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Typically one of the subtler parts of a novel, setting usually serves as a frame that supports the plot and characters. In Ethan Frome, however, Edith Wharton reinvents the use of setting as an integral element of the story. She weaves the physical aspects of the weather and landscape so tightly among the characters’ inner feelings that the two become almost interchangeable. The prominence of the bleak winter weather in Ethan Frome demonstrates Wharton’s unique mode of storytelling and allows her to develop deeply complex characters.
An unnamed visitor to the town of Starkfield narrates the preface and introduces the reader to Ethan Frome, the main character of the novel. He describes his curiosity upon seeing the taciturn, mysterious man, and resolves to find out what happened to transform “the most striking figure in Starkfield” to “the ruin of a man” (3). From his very first encounter with Ethan, the narrator views him through close parallels with the winter weather. The narrator employs Ethan to transport him by sleigh across town each day to do business and observes the strange man’s behavior as he navigates the icy terrain: “[Ethan] seemed a part of the mute melancholy landscape, an incarnation of its frozen woe…” (14). While the narrator continues to try to piece together information, he shares a casual yet significant remark from a townsman: “Guess [Ethan’s] been in Starkfield too many winters” (7). This comment, along with the other descriptions of Ethan in the introduction, form the foundation for Wharton’s use of the setting as a metaphor for the character’s inner struggles.
The main conflict in Ethan Frome is revealed during Ethan’s two-mile trek through the snowy hills to escort his live-in housekeeper, Mattie, home from a dance. Ethan’s romantic feelings for Mattie are revealed in the first chapter; although Ethan is married, his wife’s sickliness and general unpleasantness cause Ethan to view her as more of an obstacle between him and the beautiful, lighthearted Mattie than a beloved wife. Wharton illustrates the contrast in Ethan’s feelings toward the two women largely through references to the setting. As Ethan walks home with his niece, the narrator reveals Ethan’s great appreciation of natural beauty. Mattie seems to ignite his senses:
There were other sensations, less definable but more exquisite, which drew [Ethan and Mattie] together with a shock of silent joy: the cold red of sunset behind winter hills, the flight of cloud-flocks over slopes of golden stubble, or the intensely blue shadows of hemlocks on sunlit snow (34).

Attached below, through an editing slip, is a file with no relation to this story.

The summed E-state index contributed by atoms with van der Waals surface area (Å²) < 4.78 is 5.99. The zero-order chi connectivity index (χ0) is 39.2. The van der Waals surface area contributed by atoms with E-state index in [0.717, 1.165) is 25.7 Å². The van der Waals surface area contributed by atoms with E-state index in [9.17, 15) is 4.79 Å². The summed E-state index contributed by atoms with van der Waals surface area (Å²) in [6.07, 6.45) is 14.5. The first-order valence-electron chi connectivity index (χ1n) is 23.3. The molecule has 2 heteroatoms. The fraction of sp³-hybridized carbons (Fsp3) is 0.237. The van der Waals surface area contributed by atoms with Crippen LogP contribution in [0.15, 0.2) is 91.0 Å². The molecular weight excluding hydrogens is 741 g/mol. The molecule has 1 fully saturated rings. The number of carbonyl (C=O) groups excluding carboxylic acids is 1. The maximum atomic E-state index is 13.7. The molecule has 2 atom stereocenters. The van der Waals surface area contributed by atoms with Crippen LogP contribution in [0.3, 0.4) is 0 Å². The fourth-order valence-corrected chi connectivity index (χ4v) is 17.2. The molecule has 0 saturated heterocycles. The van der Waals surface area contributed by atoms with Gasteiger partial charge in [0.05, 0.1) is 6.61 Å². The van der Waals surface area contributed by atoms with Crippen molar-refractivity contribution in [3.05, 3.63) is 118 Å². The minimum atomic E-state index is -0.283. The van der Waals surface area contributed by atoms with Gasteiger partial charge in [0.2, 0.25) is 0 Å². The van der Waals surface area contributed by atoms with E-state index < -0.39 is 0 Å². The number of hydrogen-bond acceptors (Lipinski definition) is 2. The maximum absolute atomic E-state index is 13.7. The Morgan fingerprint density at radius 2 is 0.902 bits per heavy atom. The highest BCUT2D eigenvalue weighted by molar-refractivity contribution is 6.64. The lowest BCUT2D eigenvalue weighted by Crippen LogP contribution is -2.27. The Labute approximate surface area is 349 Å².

The powerful imagery in this passage reflects Ethan’s passionate feelings toward Mattie; he sees her as a pure spark of youth, full of promise and beauty. His lust for her spreads from his own mind to color his surroundings. As soon as the two return home, however, the mood changes drastically. Zeena, Ethan’s wife, greets them at the door, appearing bony and witch-like beneath the shadows. Ethan and Mattie enter the house, which has “the deadly chill of a vault after the dry cold of the night” (53). Zeena’s last words to her husband before retiring for the night seal the polarization between her and her niece: “You might ‘a’ shook off that snow outside” (53). With this casual comment, Zeena swiftly kills the magic of the night; she fails to recognize the snow as a thing of beauty and instead views it as an annoyance.
In addition to relating the weather to the characters’ states of mind, Wharton carries the metaphor of sledding throughout the novel. When Ethan picks up Mattie from the dance at the beginning of the story, she mentions a couple, Ned Hale and Ruth Varnum, whom she saw sledding down the hill that evening. She also recounts how happy the two seemed, and Ethan immediately relates that happiness to himself and Mattie. He promises to take her the next night, and although they do not find time to sled that night, the outing remains in both of their minds as a symbol of possibility and excitement. The sledding plans are an example of how the feelings between characters reflect in the setting; the exhilarating winter sport mirrors the pent-up emotions in Ethan and Mattie.
Ironically, the sledding metaphor takes a dark turn toward the end of the novel. Zeena, both jealous of Mattie and fairly ill, decides that she needs a more competent helper than her niece, so she sends Ethan to put Mattie on a train out of Starkfield and pick up the new girl waiting at the station. Ethan and Mattie, both heartbroken at the thought of leaving each other and sending Mattie away with nowhere to go, stand together at the top of the sledding hill on their way to the train station. No longer full of majestic beauty, their surroundings reflect their despair: “The spruces swathed them in blackness and silence. They might have been in their coffins underground” (167). Mattie decides that the trip down the hill will be her last and demands that Ethan steer the sled right into the big elm tree at the bottom of the hill: “Ethan! Ethan! I want you to take me down again…Right into the big elm. You said you could. So ‘t we’d never have to leave each other any more” (165). The use of the snow and the elm tree as a means of suicide holds great significance; the natural place once so full of hope for the possibilities between Ethan and Mattie now offers nothing but death.
From the first page to the last, Wharton demonstrates a mastery of the incorporation of setting into a story. She successfully uses it to illustrate the budding romance between Ethan and Mattie, the inner suffering inside Ethan, and finally the characters’ despair and hopelessness. Instead of assuming the typical minor role setting plays in most novels, the setting in Ethan Frome lends a distinct flavor to the story that makes the novel powerful and unique.
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